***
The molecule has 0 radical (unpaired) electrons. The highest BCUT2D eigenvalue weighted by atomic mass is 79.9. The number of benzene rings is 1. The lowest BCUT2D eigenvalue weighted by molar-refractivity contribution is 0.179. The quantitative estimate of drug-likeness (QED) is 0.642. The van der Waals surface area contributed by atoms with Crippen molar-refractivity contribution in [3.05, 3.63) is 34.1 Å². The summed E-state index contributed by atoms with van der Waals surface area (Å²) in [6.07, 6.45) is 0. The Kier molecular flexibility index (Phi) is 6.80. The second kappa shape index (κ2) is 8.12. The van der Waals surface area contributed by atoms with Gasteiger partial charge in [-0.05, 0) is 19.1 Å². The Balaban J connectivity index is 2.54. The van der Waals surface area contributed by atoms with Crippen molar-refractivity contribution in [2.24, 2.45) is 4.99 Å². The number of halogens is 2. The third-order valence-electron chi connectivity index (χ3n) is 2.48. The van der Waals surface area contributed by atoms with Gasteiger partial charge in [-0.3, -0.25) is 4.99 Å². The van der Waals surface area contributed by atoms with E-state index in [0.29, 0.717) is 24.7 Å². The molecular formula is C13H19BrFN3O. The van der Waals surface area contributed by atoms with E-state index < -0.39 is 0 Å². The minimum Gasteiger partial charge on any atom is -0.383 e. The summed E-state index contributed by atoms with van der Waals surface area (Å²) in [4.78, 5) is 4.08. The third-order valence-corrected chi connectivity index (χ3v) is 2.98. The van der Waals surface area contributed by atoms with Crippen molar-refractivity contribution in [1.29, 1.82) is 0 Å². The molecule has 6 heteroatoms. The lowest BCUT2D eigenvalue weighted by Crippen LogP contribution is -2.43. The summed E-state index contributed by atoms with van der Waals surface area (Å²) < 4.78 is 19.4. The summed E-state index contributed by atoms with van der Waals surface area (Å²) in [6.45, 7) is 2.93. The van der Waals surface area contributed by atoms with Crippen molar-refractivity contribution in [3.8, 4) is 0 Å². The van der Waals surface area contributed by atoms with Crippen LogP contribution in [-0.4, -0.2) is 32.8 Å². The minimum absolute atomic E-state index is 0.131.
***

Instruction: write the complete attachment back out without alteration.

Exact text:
The molecule has 0 radical (unpaired) electrons. The highest BCUT2D eigenvalue weighted by atomic mass is 79.9. The number of benzene rings is 1. The lowest BCUT2D eigenvalue weighted by molar-refractivity contribution is 0.179. The quantitative estimate of drug-likeness (QED) is 0.642. The van der Waals surface area contributed by atoms with Crippen molar-refractivity contribution in [3.05, 3.63) is 34.1 Å². The summed E-state index contributed by atoms with van der Waals surface area (Å²) in [6.07, 6.45) is 0. The Kier molecular flexibility index (Phi) is 6.80. The second kappa shape index (κ2) is 8.12. The van der Waals surface area contributed by atoms with Gasteiger partial charge in [-0.05, 0) is 19.1 Å². The Balaban J connectivity index is 2.54. The van der Waals surface area contributed by atoms with Crippen molar-refractivity contribution in [2.24, 2.45) is 4.99 Å². The number of halogens is 2. The third-order valence-electron chi connectivity index (χ3n) is 2.48. The van der Waals surface area contributed by atoms with Gasteiger partial charge in [-0.3, -0.25) is 4.99 Å². The van der Waals surface area contributed by atoms with E-state index in [0.29, 0.717) is 24.7 Å². The molecular formula is C13H19BrFN3O. The van der Waals surface area contributed by atoms with E-state index < -0.39 is 0 Å². The minimum Gasteiger partial charge on any atom is -0.383 e. The summed E-state index contributed by atoms with van der Waals surface area (Å²) in [4.78, 5) is 4.08. The third-order valence-corrected chi connectivity index (χ3v) is 2.98. The van der Waals surface area contributed by atoms with Crippen molar-refractivity contribution in [1.29, 1.82) is 0 Å². The molecule has 6 heteroatoms. The lowest BCUT2D eigenvalue weighted by Crippen LogP contribution is -2.43. The summed E-state index contributed by atoms with van der Waals surface area (Å²) < 4.78 is 19.4. The summed E-state index contributed by atoms with van der Waals surface area (Å²) in [6.45, 7) is 2.93. The van der Waals surface area contributed by atoms with Crippen molar-refractivity contribution in [3.8, 4) is 0 Å². The van der Waals surface area contributed by atoms with Crippen LogP contribution in [-0.4, -0.2) is 32.8 Å². The minimum absolute atomic E-state index is 0.131.